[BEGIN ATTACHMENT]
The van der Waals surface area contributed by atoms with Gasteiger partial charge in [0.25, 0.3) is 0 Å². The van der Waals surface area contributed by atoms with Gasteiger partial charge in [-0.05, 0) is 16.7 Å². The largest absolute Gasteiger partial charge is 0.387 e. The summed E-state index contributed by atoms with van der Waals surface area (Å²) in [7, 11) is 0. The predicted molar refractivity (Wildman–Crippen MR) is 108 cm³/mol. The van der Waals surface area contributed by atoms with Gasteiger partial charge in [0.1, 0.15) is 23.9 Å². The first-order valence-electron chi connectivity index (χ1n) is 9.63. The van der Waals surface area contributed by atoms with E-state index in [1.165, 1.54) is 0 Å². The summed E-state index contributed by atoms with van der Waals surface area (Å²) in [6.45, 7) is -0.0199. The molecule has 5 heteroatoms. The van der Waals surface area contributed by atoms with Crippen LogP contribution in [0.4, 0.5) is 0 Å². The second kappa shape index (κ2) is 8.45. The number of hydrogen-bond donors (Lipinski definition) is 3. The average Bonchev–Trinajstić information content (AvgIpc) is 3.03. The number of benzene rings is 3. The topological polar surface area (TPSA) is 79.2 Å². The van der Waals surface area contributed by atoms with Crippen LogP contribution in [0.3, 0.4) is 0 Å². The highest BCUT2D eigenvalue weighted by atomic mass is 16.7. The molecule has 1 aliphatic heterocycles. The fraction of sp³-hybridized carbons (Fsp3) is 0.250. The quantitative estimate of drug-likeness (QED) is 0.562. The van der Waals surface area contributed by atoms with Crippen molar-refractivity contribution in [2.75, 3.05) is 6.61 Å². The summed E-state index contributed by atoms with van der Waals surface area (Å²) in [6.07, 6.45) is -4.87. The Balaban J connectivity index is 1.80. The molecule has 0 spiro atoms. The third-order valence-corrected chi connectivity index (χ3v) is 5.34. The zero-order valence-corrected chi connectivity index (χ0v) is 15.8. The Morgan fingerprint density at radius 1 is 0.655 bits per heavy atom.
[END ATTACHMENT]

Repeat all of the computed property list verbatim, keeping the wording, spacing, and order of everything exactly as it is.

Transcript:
The van der Waals surface area contributed by atoms with Gasteiger partial charge in [0.25, 0.3) is 0 Å². The van der Waals surface area contributed by atoms with Gasteiger partial charge in [-0.05, 0) is 16.7 Å². The largest absolute Gasteiger partial charge is 0.387 e. The summed E-state index contributed by atoms with van der Waals surface area (Å²) in [7, 11) is 0. The predicted molar refractivity (Wildman–Crippen MR) is 108 cm³/mol. The van der Waals surface area contributed by atoms with Gasteiger partial charge in [0.1, 0.15) is 23.9 Å². The first-order valence-electron chi connectivity index (χ1n) is 9.63. The van der Waals surface area contributed by atoms with E-state index in [1.165, 1.54) is 0 Å². The summed E-state index contributed by atoms with van der Waals surface area (Å²) in [6.45, 7) is -0.0199. The molecule has 5 heteroatoms. The van der Waals surface area contributed by atoms with Crippen LogP contribution in [0.4, 0.5) is 0 Å². The second kappa shape index (κ2) is 8.45. The number of hydrogen-bond donors (Lipinski definition) is 3. The average Bonchev–Trinajstić information content (AvgIpc) is 3.03. The number of benzene rings is 3. The topological polar surface area (TPSA) is 79.2 Å². The van der Waals surface area contributed by atoms with Crippen LogP contribution in [0.3, 0.4) is 0 Å². The highest BCUT2D eigenvalue weighted by atomic mass is 16.7. The molecule has 1 aliphatic heterocycles. The fraction of sp³-hybridized carbons (Fsp3) is 0.250. The quantitative estimate of drug-likeness (QED) is 0.562. The van der Waals surface area contributed by atoms with Crippen molar-refractivity contribution in [2.75, 3.05) is 6.61 Å². The summed E-state index contributed by atoms with van der Waals surface area (Å²) in [6.07, 6.45) is -4.87. The Balaban J connectivity index is 1.80. The molecule has 0 spiro atoms. The third-order valence-corrected chi connectivity index (χ3v) is 5.34. The zero-order valence-corrected chi connectivity index (χ0v) is 15.8. The Morgan fingerprint density at radius 1 is 0.655 bits per heavy atom.